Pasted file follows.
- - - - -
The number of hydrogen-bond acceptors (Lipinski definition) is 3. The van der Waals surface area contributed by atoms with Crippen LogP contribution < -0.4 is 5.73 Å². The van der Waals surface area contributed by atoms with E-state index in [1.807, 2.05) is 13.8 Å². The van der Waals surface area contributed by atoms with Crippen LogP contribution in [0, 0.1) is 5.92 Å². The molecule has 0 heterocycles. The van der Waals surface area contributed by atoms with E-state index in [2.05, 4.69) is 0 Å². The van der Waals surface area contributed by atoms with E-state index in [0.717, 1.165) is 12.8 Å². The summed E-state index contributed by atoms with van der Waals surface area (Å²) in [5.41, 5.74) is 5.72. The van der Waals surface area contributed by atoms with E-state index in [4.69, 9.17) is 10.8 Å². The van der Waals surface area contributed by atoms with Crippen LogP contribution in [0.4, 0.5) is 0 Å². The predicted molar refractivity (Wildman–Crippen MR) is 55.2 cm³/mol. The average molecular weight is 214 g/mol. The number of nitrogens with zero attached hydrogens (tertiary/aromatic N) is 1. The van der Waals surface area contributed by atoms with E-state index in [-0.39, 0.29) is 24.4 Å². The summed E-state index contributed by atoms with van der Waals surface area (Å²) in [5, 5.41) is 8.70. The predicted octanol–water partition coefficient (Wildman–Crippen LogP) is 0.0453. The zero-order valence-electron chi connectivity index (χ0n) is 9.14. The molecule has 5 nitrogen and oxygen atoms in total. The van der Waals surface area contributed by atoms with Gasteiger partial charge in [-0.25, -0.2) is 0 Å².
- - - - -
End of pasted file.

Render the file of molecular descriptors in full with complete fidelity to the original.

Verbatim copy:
The number of hydrogen-bond acceptors (Lipinski definition) is 3. The van der Waals surface area contributed by atoms with Crippen LogP contribution < -0.4 is 5.73 Å². The van der Waals surface area contributed by atoms with E-state index in [1.807, 2.05) is 13.8 Å². The van der Waals surface area contributed by atoms with Crippen LogP contribution in [0, 0.1) is 5.92 Å². The molecule has 0 heterocycles. The van der Waals surface area contributed by atoms with E-state index in [2.05, 4.69) is 0 Å². The van der Waals surface area contributed by atoms with E-state index in [0.717, 1.165) is 12.8 Å². The summed E-state index contributed by atoms with van der Waals surface area (Å²) in [5.41, 5.74) is 5.72. The van der Waals surface area contributed by atoms with E-state index in [4.69, 9.17) is 10.8 Å². The van der Waals surface area contributed by atoms with Crippen LogP contribution in [0.4, 0.5) is 0 Å². The predicted molar refractivity (Wildman–Crippen MR) is 55.2 cm³/mol. The average molecular weight is 214 g/mol. The number of nitrogens with zero attached hydrogens (tertiary/aromatic N) is 1. The van der Waals surface area contributed by atoms with E-state index in [-0.39, 0.29) is 24.4 Å². The summed E-state index contributed by atoms with van der Waals surface area (Å²) in [5, 5.41) is 8.70. The predicted octanol–water partition coefficient (Wildman–Crippen LogP) is 0.0453. The zero-order valence-electron chi connectivity index (χ0n) is 9.14. The molecule has 5 nitrogen and oxygen atoms in total. The van der Waals surface area contributed by atoms with Gasteiger partial charge in [-0.25, -0.2) is 0 Å².